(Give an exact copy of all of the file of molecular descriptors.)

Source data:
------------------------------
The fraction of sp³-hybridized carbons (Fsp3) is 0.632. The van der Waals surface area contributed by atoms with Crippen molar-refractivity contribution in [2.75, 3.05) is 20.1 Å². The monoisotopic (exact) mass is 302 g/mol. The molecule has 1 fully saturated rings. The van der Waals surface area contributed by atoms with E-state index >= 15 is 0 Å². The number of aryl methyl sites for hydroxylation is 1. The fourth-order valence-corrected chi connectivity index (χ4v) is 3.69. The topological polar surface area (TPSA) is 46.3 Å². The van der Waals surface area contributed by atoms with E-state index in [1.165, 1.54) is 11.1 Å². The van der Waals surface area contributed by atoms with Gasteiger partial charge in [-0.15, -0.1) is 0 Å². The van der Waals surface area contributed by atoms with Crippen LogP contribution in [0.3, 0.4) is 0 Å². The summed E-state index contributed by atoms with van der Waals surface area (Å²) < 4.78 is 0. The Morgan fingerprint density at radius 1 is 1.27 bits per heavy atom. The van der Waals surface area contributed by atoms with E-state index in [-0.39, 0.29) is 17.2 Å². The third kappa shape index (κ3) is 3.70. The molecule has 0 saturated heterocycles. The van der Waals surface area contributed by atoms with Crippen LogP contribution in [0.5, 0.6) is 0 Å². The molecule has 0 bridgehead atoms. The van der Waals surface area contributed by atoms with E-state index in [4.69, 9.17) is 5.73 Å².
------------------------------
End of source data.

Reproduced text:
The fraction of sp³-hybridized carbons (Fsp3) is 0.632. The van der Waals surface area contributed by atoms with Crippen molar-refractivity contribution in [2.75, 3.05) is 20.1 Å². The monoisotopic (exact) mass is 302 g/mol. The molecule has 1 fully saturated rings. The van der Waals surface area contributed by atoms with E-state index >= 15 is 0 Å². The number of aryl methyl sites for hydroxylation is 1. The fourth-order valence-corrected chi connectivity index (χ4v) is 3.69. The topological polar surface area (TPSA) is 46.3 Å². The van der Waals surface area contributed by atoms with E-state index in [1.165, 1.54) is 11.1 Å². The van der Waals surface area contributed by atoms with Gasteiger partial charge in [-0.15, -0.1) is 0 Å². The van der Waals surface area contributed by atoms with Crippen LogP contribution in [0.3, 0.4) is 0 Å². The summed E-state index contributed by atoms with van der Waals surface area (Å²) < 4.78 is 0. The Morgan fingerprint density at radius 1 is 1.27 bits per heavy atom. The van der Waals surface area contributed by atoms with E-state index in [-0.39, 0.29) is 17.2 Å². The third kappa shape index (κ3) is 3.70. The molecule has 0 saturated heterocycles. The van der Waals surface area contributed by atoms with Crippen LogP contribution in [0.5, 0.6) is 0 Å². The molecule has 0 bridgehead atoms. The van der Waals surface area contributed by atoms with E-state index in [4.69, 9.17) is 5.73 Å².